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PTO Safety | John Deere Tractors | 4Rivers Equipment

Posted on August 1, 2019

PTO Safety

Our good partners, Fred Eichler and Will Fite (Territory Customer Support Manager for John Deere Ag and Turf), discuss PTO Safety on compact utility tractors. PTO stands for Power Take-Off. If you haven’t worked with tractors before or aren’t used to some of the newer models John Deere has come out with, then this video will surely teach you a lot in regards to the safe usage of PTO. They will discuss topics such as standard PTO safety, where the PTO is, and how you can utilize it.

CUT’s, or compact utility tractors, are defined by John Deere as 1-4 series tractors. CUT’s are great for gardening, fixing roads, moving gravel, etc. Whatever the small job is, the PTO is a major component, especially on these CUT’s. With the PTO, you’ll probably be running different attachments with it. Whether it’s a tiller, cutter, or something of that nature, it’s going to take your engine horse power and put it to use in the back of the unit so it’s able to perform the function you want it too.

In regards to the PTO safety, the shield on the back of the unit covering the PTO is designed to keep everything clear of that area. Some of the older units will not have the shield, so you will want to use extra caution around that area if your model doesn’t have the shield. If you take off the cap of the shaft, you will be able to see the splines. This is what engages to the driveshaft of whatever you’re pulling.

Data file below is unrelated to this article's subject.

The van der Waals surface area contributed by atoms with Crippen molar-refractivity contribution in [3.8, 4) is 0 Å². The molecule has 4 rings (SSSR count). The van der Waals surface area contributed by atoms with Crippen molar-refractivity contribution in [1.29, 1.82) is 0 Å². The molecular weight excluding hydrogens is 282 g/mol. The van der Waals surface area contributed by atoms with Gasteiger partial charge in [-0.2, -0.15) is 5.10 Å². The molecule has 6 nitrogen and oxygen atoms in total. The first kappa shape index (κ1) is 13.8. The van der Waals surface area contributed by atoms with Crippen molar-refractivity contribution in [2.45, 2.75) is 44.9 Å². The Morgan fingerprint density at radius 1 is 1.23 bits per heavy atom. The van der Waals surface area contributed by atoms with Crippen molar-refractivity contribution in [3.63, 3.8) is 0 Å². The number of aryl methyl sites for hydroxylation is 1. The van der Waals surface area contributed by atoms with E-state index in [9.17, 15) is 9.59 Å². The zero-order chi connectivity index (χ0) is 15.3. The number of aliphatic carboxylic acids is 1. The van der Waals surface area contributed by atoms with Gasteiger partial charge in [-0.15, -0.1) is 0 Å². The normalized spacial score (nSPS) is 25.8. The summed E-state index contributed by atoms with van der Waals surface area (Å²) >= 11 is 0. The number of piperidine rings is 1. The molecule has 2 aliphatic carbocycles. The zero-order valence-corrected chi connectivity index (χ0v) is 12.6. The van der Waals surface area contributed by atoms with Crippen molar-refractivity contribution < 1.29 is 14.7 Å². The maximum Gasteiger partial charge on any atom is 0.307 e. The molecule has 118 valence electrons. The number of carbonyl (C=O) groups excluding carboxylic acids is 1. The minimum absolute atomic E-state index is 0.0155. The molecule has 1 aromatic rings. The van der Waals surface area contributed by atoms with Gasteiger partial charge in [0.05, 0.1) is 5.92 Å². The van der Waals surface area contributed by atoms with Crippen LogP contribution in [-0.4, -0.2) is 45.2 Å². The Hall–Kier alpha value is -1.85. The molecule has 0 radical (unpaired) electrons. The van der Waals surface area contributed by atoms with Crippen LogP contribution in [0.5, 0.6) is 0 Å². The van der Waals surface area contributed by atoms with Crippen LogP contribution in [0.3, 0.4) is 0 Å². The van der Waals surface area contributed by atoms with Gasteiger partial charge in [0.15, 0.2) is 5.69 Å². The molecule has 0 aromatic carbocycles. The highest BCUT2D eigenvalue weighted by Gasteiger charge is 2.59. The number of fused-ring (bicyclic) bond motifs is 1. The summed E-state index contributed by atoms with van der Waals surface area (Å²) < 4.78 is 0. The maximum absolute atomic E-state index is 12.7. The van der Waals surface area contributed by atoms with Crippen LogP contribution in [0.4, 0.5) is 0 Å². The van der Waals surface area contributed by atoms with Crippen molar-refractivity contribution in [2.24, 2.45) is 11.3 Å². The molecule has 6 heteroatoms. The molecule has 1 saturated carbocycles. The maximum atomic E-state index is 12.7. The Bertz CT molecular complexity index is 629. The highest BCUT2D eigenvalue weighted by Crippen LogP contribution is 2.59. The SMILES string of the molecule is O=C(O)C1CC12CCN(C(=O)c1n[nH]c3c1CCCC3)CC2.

Although the John Deere safety manuals also explain these safety tips, we understand that there are times where you’re in a hurry or distracted by other things. Because of this, we want to take extra safety precaution around this important area. 4Rivers and John Deere both suggest hooking up attachments while both the engine and the PTO are completely off.

Another tip for hooking up attachments that are PTO driven is how you should always start up the attachment while it’s above the ground. Once it’s not on the ground, get it up to the proper RPM and then drop the attachment into the ground. You don’t want that unit to be touching anything whenever you start it up or you could put more load on it than it should, bend the shaft, etc.

A final tip for properly using your CUT with PTO is that you should always be aware of your surroundings. Ideally, you should be alone around the machine with no distractions. If there are kids or animals around, be sure to keep them back at a safe distance at all times. Nothing should be around the machine except you, the operator; especially if the engine is running. Remember, Safety First!